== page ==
Abstract 860: Alteration In Blood Pressure Monitoring Technique Impacts Hypertension Treatment
Objectives: Our study investigated the hypothesis that current methods of blood pressure (BP) assessment in an ambulatory clinic result in significantly different BP measurements than those obtained by following the American Heart Association (AHA) recommendations as well as the hypothesis that these BP differences result in treatment variation.
Methods: This was a randomized, cross-over study in 40 patients with hypertension presenting to the UNMH Adult Internal Medicine Clinic. BP was measured in all patients in random order by the clinic staff using the traditional triage method and by the Principal Investigator using the AHA-recommended method. Trained observers documented BP techniques used. Two complete patient profiles were constructed for each patient one with the AHA BP and one with the triage BP. A panel of blinded providers including internists, a cardiologist, and a clinical pharmacist was asked to provide hypertensive treatment recommendations for each profile.
Results: Only DBP differed significantly (77.6 mmHg ± 11.9 vs. 80.4 mmHg ± 10.5; p=0.02) between the triage and AHA methods, respectively. However, individual BP results varied greatly between the two methods. SBP readings differed by ≥5 mmHg in either direction for 68% of patients while 78% of patient’s DBP readings differed by ≥2 mmHg in either direction. Overall, 65% of patients were not at their goal BP when measured with the AHA method compared to 52% with the triage method (p<0.001). Multiple technical errors were seen during the triage method that likely accounted for the variation. Significant differences in treatment between profiles existed. The number of patients with treatment variations between their two profiles ranged from 13% to 23% (p<0.01 for all providers). Kappa scores indicated moderate to substantial clinical agreement between the physicians but only slight agreement between the pharmacist and physicians.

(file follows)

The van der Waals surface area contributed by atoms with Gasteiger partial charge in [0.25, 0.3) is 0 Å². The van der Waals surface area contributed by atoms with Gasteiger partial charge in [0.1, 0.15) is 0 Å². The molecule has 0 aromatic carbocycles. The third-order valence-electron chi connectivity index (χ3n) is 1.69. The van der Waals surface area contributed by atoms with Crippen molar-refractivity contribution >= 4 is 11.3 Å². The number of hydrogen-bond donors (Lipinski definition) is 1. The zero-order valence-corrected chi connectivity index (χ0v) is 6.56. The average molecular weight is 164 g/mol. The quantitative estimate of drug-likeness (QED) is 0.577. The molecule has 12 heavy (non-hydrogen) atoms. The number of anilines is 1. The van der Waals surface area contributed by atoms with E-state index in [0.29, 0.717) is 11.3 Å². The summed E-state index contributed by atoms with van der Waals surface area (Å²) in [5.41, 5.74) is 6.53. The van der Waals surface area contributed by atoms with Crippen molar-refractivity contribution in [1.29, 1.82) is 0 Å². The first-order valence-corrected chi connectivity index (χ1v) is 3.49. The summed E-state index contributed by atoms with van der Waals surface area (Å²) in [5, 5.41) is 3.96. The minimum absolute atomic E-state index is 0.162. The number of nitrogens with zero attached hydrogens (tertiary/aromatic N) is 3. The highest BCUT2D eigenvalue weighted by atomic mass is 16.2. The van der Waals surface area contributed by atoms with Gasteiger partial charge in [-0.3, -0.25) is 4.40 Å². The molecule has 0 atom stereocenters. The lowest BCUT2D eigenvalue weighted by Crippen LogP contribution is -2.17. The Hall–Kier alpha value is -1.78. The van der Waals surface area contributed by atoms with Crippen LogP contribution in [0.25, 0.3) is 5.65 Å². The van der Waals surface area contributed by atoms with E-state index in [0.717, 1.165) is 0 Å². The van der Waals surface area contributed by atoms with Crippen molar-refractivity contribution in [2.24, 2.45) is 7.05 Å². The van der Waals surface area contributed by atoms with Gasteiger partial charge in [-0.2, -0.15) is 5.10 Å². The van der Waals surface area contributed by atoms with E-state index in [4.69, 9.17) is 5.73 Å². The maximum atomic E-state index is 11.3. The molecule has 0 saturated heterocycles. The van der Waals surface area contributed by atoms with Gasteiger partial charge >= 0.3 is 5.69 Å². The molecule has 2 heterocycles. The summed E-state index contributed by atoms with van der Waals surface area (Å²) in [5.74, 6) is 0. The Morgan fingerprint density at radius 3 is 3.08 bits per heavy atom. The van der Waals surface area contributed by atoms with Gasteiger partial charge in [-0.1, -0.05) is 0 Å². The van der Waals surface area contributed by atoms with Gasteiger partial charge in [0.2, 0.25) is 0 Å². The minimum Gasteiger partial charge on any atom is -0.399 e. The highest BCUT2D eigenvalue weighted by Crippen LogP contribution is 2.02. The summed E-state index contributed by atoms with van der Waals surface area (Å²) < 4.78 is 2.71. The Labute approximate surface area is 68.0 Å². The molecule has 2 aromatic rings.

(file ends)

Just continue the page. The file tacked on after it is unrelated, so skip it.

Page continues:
Conclusions: When comparing the two methods of BP measurement, clinically significant differences were observed in a large percentage of patients. This difference significantly impacted hypertension treatment recommendations. Inaccurate BP assessment may lead to inappropriate treatment of hypertension.